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The Breaking News Generator from ClassTools
May14

The Breaking News Generator from ClassTools

Russel Tarr’s Classtools site is one of my go-to websites. I’m a big fan of the countdown timer and random name picker tools, and have used them on many occasions. The Fakebook and Twitter generator tools are also great. Just added to the site is the Breaking News Generator. This allows teachers and children to create an image that looks like something from a 24 hour news channel. It’s great fun and has a lot of potential. The images that you create can be downloaded, or shared via a generated URL. You could also screen capture them straight into your IWB software. This would be great for providing a summary of a story, or historic event. Pupils  could create a one line summary of their findings in a science investigation, alongside a photograph of it taking place. Teachers could use it as a lesson or discussion starter or even use it as a way of displaying learning intentions. You can try it out for yourself at www.classtools.net/breakingnews There’s loads of other tools there too, so go to www.classtools.net and take a look!  ...

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Explore Your Eyes with this Interactive Guide
May14

Explore Your Eyes with this Interactive Guide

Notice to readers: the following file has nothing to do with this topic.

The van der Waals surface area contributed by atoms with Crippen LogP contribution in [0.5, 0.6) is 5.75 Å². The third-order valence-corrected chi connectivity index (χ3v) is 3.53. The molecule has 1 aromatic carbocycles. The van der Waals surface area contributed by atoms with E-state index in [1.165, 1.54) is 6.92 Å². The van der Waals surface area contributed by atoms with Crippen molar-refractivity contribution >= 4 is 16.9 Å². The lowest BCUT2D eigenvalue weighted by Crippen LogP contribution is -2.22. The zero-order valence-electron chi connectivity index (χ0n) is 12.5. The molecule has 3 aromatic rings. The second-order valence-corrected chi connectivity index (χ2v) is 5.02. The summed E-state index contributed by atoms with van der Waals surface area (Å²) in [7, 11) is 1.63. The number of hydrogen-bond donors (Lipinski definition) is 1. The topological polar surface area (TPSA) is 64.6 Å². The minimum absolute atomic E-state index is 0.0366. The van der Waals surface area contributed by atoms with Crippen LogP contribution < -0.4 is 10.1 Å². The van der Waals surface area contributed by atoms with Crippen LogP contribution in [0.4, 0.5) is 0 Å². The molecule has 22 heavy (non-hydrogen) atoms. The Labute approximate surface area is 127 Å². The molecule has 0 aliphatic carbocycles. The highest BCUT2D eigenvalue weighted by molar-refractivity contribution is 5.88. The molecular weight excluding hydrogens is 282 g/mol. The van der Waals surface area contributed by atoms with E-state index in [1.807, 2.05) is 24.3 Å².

This resource from Lenstore provides an interactive guide to the human eye. It takes you on a journey through the eye, with detailed explanations for each of the different parts. Rather than the usual cross-section view, you can explore the eye in first-person, zooming in through the pupil all the way to the optic nerve. The pop up labels give a short description of each part, with a link to find out more. This would be very useful for science teachers when talking about the eye, combined with a more usual cross-section diagram, such as this one. You might also enjoy this resource : http://www.visiondirect.co.uk/the-human-eye See more at www.lenstore.co.uk/how-your-eyes-work...

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Thousands of Science, History and Art Images from Wellcome
May05

Thousands of Science, History and Art Images from Wellcome

For teachers looking for interesting images to use in their lessons, the Wellcome Images website is a great place to start! Images are grouped by Science, History and Art, and cover a wide variety of topic areas. The collection contains historical images from the Wellcome Library collections, Tibetan Buddhist paintings, ancient Sanskrit manuscripts written on palm leaves, beautifully illuminated Persian books and much more. The Biomedical Collection holds over 40 000 high-quality images from the clinical and biomedical sciences. Selected from the UK’s leading teaching hospitals and research institutions, it covers disease, surgery, general healthcare, sciences from genetics to neuroscience including the full range of imaging techniques. These images could be useful for GCSE or A-Level science teaching. All low res images on the site are freely available for download for personal, academic teaching or study use, under several Creative Commons licences. Hi-res historical images are also available to download from free of charge, for any usage, under a Creative Commons Attribution Only – CC-BY licence. Other higher quality images can also be accessed, for a fee. You can access the image library at wellcomeimages.org  ...